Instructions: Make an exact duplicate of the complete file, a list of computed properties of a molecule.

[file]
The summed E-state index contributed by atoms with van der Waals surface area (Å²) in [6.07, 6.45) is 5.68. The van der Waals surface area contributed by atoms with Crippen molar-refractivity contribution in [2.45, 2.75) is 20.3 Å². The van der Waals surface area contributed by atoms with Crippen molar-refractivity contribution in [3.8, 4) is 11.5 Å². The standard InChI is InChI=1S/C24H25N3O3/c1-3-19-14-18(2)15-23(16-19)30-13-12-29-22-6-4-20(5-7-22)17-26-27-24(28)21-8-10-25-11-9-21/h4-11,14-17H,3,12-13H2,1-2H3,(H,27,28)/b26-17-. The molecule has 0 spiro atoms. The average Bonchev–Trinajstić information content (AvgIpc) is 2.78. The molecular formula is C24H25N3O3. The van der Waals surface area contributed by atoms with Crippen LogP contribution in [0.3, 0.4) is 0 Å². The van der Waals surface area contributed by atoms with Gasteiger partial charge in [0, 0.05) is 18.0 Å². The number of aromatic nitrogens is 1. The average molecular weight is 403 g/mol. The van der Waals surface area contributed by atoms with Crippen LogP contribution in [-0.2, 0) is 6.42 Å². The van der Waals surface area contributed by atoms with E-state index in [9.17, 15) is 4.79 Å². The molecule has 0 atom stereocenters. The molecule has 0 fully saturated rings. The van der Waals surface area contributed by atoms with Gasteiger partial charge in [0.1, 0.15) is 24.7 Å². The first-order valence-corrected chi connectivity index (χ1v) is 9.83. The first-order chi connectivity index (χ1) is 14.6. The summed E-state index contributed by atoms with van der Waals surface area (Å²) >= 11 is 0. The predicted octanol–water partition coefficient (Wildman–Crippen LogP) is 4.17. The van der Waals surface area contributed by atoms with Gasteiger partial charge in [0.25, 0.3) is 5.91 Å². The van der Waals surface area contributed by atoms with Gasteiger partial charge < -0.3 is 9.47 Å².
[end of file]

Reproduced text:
The summed E-state index contributed by atoms with van der Waals surface area (Å²) in [6.07, 6.45) is 5.68. The van der Waals surface area contributed by atoms with Crippen molar-refractivity contribution in [2.45, 2.75) is 20.3 Å². The van der Waals surface area contributed by atoms with Crippen molar-refractivity contribution in [3.8, 4) is 11.5 Å². The standard InChI is InChI=1S/C24H25N3O3/c1-3-19-14-18(2)15-23(16-19)30-13-12-29-22-6-4-20(5-7-22)17-26-27-24(28)21-8-10-25-11-9-21/h4-11,14-17H,3,12-13H2,1-2H3,(H,27,28)/b26-17-. The molecule has 0 spiro atoms. The average Bonchev–Trinajstić information content (AvgIpc) is 2.78. The molecular formula is C24H25N3O3. The van der Waals surface area contributed by atoms with Crippen LogP contribution in [0.3, 0.4) is 0 Å². The van der Waals surface area contributed by atoms with Gasteiger partial charge in [0, 0.05) is 18.0 Å². The number of aromatic nitrogens is 1. The average molecular weight is 403 g/mol. The van der Waals surface area contributed by atoms with Crippen LogP contribution in [-0.2, 0) is 6.42 Å². The van der Waals surface area contributed by atoms with E-state index in [9.17, 15) is 4.79 Å². The molecule has 0 atom stereocenters. The molecule has 0 fully saturated rings. The van der Waals surface area contributed by atoms with Gasteiger partial charge in [0.1, 0.15) is 24.7 Å². The first-order valence-corrected chi connectivity index (χ1v) is 9.83. The first-order chi connectivity index (χ1) is 14.6. The summed E-state index contributed by atoms with van der Waals surface area (Å²) >= 11 is 0. The predicted octanol–water partition coefficient (Wildman–Crippen LogP) is 4.17. The van der Waals surface area contributed by atoms with Gasteiger partial charge in [0.25, 0.3) is 5.91 Å². The van der Waals surface area contributed by atoms with Gasteiger partial charge < -0.3 is 9.47 Å².